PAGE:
Repeats and transposable elements were annotated by Repeatmasker program. Sequences of Pldi-Ak158810 were submitted to the Repeatmasker website http://www.repeatmasker.org webcite version 4.0.1, which uses default parameters. The repeat class were transformed and grouped as SINE, LINE, DNA, LTR and others. In the analysis of ancient transposable elements, we did not include simple repeats and low complexity sequences [19].

Model for substitution rate change

A simple model was constructed to test the substitution rate change relative to exons of surrounding genes. Three constant substitution rates were defined as: r0, rate before inversion; r1, rate after inversion and before gene birth; r2, rate after gene birth. As surrounding genes' reference sequence, the rates were summarized as rR encompassing the whole phylogenetic tree. We assumed the substitution rates relative to those exons will not change significantly if no selection pressures affect this region. A time interval was estimated instead of an exact time point, of the inversion and gene birth, so we used two variables k1, k2, ranging from 0~1 to reflect the timing of two events. k1 is the proportion of the time from present to the common ancestor of human and rat, in which the inversion has occurred. k2 is the proportion from present to the common ancestor of mouse and rat, for the emergence of lncRNA transcription. The distance between species X and Y dXY can be approximately calculated as dXY = 2·rXY·tXY , if the rate is regarded as constant. Under the assumptions of our model (Figure 1), for test sequence we get ():

thumbnailFigure 1. Assumptions of the model. We used surrounding gene exons as reference. We assumed the substitution rate relative to those exons would not change too much if no selection pressures affect this region. For test sequence, we defined three constant substitution rates on the species tree, to test the rate change at two time point: inversion and emergence of Pldi-Ak158810 transcription. (a) Red lines represent for substitutions after gene birth, at rate r2; green lines represent for substitutions after two observed inversion, and before gene birth, at rate r1; black lines represent for substitutions before inversion, at rate r0. We were concerned about the rate change relative to surrounding gene exons, all the rates were normalized by the variable reference rate rR. (b-d) raverXY were calculated by dividing test sequence XY distance by reference XY distance, which indicates a relative substitution rate on the bold path; three raverXY will be similar if substitution rates do not vary significantly in three stages.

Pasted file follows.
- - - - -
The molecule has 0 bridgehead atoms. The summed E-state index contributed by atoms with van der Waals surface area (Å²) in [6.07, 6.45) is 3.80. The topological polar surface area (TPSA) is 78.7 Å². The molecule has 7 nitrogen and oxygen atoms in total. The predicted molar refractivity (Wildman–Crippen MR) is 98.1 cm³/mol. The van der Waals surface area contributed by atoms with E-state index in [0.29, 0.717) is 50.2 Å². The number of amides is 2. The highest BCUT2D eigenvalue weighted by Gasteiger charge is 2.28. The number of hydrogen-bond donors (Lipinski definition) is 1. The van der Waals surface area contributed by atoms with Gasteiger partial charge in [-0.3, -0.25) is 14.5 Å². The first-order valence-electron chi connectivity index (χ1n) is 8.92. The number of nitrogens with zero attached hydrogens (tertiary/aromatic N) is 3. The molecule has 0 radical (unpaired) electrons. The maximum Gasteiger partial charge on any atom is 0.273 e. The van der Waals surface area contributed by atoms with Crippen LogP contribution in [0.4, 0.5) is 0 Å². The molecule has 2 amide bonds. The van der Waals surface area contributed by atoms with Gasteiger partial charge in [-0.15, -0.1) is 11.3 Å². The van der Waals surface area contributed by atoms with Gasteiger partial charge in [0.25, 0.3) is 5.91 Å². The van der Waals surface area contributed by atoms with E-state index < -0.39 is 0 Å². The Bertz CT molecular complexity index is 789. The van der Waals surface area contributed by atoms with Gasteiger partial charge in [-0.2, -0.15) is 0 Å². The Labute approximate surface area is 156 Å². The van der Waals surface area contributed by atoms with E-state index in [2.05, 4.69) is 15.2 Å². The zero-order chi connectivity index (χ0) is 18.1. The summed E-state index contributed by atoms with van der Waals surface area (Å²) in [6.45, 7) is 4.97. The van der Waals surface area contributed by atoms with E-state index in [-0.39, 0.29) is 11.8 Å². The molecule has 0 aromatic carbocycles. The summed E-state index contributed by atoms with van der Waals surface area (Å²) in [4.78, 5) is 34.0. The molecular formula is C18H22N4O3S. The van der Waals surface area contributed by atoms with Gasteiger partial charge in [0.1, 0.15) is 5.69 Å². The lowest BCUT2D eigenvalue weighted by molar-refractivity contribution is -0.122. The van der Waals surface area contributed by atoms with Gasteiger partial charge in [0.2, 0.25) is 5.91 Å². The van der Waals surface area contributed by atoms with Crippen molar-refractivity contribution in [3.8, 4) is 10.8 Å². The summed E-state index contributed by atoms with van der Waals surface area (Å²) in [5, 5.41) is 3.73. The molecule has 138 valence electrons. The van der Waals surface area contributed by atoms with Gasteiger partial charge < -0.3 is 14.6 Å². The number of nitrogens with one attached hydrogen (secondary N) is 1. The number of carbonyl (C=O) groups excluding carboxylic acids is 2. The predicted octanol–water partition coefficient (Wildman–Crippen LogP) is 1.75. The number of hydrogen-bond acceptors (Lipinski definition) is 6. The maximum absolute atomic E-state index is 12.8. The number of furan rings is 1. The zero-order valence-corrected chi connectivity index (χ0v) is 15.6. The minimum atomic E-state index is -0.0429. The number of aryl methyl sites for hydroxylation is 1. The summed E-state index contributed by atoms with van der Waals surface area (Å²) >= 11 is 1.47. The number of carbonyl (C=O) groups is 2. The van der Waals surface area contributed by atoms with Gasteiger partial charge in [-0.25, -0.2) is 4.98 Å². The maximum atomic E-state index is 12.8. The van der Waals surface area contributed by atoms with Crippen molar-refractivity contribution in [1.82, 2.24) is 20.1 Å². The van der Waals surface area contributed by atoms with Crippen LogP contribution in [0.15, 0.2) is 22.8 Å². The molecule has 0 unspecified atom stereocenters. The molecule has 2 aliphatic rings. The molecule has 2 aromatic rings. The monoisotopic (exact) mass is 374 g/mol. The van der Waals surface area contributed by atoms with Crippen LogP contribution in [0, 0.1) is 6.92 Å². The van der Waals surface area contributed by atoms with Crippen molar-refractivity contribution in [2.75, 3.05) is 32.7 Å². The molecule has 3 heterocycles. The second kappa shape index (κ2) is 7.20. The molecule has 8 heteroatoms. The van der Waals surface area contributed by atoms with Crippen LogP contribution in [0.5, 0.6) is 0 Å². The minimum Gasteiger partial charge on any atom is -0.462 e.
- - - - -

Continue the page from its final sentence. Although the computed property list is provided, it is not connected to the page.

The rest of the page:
<a onClick="popup('http://www.biomedcentral.com/1471-2164/14/S8/S6/mathml/M1','MathML',630,470);return false;" target="_blank" href="http://www.biomedcentral.com/1471-2164/14/S8/S6/mathml/M1">View MathML</a>

(1)

<a onClick="popup('http://www.biomedcentral.com/1471-2164/14/S8/S6/mathml/M2','MathML',630,470);return false;" target="_blank" href="http://www.biomedcentral.com/1471-2164/14/S8/S6/mathml/M2">View MathML</a>

(2)

<a onClick="popup('http://www.biomedcentral.com/1471-2164/14/S8/S6/mathml/M3','MathML',630,470);return false;" target="_blank" href="http://www.biomedcentral.com/1471-2164/14/S8/S6/mathml/M3">View MathML</a>

(3)

where dtestHD, dtestHR, dtestMR are the genetic distance of the test sequences between human and dog, human and rat, mouse and rat, respectively, tHD, tHR, tMR represent for the divergent time between each pair of species.

For reference sequence,

<a onClick="popup('http://www.biomedcentral.com/1471-2164/14/S8/S6/mathml/M4','MathML',630,470);return false;" target="_blank" href="http://www.biomedcentral.com/1471-2164/14/S8/S6/mathml/M4">View MathML</a>

(4)

<a onClick="popup('http://www.biomedcentral.com/1471-2164/14/S8/S6/mathml/M5','MathML',630,470);return false;" target="_blank" href="http://www.biomedcentral.com/1471-2164/14/S8/S6/mathml/M5">View MathML</a>

(5)

<a onClick="popup('http://www.biomedcentral.com/1471-2164/14/S8/S6/mathml/M6','MathML',630,470);return false;" target="_blank" href="http://www.biomedcentral.com/1471-2164/14/S8/S6/mathml/M6">View MathML</a>